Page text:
ASUS has staked its position inside that gray area. Some of those AI features it spoke about to us didn't seem to rely on AI as we know it at all, and I'm concerned that ASUS is overselling things by banking on the general confusion that comes with talking about artificial intelligence. The company's position is that the definition of AI has shifted in recent years toward one that involves some level of machine learning. In applying the AI label to many of the ZenFone 5's features, ASUS is simply sticking with an older, broader definition and hoping the average consumer won't notice (or care about) the difference.

    Gallery: Hands-on with ASUS's Zenfone 5 | 14 Photos

    Consider the ZenFone 5's ability to change its screen's color temperature in different situations. The same feature is called Truetone on Apple's most recent iPhones, and ASUS concedes there's no machine learning going on. Ditto for another feature that keeps the phone's screen on and unlocked while you're looking at it. If that sounds familiar, it's because Samsung Galaxy S phones have been doing that since the GS3. Again, the company was clear: No machine learning involved here either.

    Meanwhile, a feature called Power Boost automatically manages the ZenFone 5's performance and provides an extra dose of oomph in certain intense situations. We've seen similar features in action in devices like Huawei's Mate 10 Pro, which leaned on an algorithm that was trained to help the phone understand how to best tweak performance over time. In the ZenFone 5, ASUS conceded that the Power Boost feature didn't rely on machine learning. Actually, ASUS wouldn't confirm how the feature worked at all, aside from saying that it isn't maintaining a white list of apps that are allowed to push the processor harder than others. Well, what is it then?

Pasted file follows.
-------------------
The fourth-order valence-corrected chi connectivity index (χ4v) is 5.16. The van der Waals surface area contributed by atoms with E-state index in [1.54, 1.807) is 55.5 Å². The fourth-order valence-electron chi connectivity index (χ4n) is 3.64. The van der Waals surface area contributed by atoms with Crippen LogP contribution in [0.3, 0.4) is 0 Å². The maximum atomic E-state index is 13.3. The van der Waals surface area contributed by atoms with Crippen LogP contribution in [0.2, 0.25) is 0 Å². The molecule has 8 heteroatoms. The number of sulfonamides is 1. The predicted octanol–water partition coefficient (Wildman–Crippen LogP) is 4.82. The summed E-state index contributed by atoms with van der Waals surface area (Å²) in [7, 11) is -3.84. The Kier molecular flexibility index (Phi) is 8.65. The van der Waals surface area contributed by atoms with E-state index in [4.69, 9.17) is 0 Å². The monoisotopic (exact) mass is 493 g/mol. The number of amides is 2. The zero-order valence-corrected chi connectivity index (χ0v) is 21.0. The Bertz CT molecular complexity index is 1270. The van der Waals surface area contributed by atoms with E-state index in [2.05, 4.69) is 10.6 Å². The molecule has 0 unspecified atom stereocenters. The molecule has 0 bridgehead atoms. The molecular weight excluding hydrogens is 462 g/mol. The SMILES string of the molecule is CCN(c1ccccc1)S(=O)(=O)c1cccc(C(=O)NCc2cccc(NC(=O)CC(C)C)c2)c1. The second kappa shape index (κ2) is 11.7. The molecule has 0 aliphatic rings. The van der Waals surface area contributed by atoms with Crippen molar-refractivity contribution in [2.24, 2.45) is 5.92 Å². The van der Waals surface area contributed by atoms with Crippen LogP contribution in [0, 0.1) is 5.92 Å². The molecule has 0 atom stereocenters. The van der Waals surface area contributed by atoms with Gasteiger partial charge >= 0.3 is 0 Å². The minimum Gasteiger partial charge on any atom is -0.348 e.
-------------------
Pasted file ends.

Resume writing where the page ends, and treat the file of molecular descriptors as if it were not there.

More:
Chris Velazco/Engadget

    To be clear, I'm not saying these features aren't helpful. The ones that actually worked in the preproduction sample we tested actually held up well -- the screen never turned off while my eyes were on it, and Power Boost did seem to work for certain applications. What's really odd is that ASUS actually built some features into the ZenFone 5 that rely on machine learning to improve performance over time. Consider the camera. After taking photos for between one and three weeks, the ZenFone will start to offer edited versions you might like.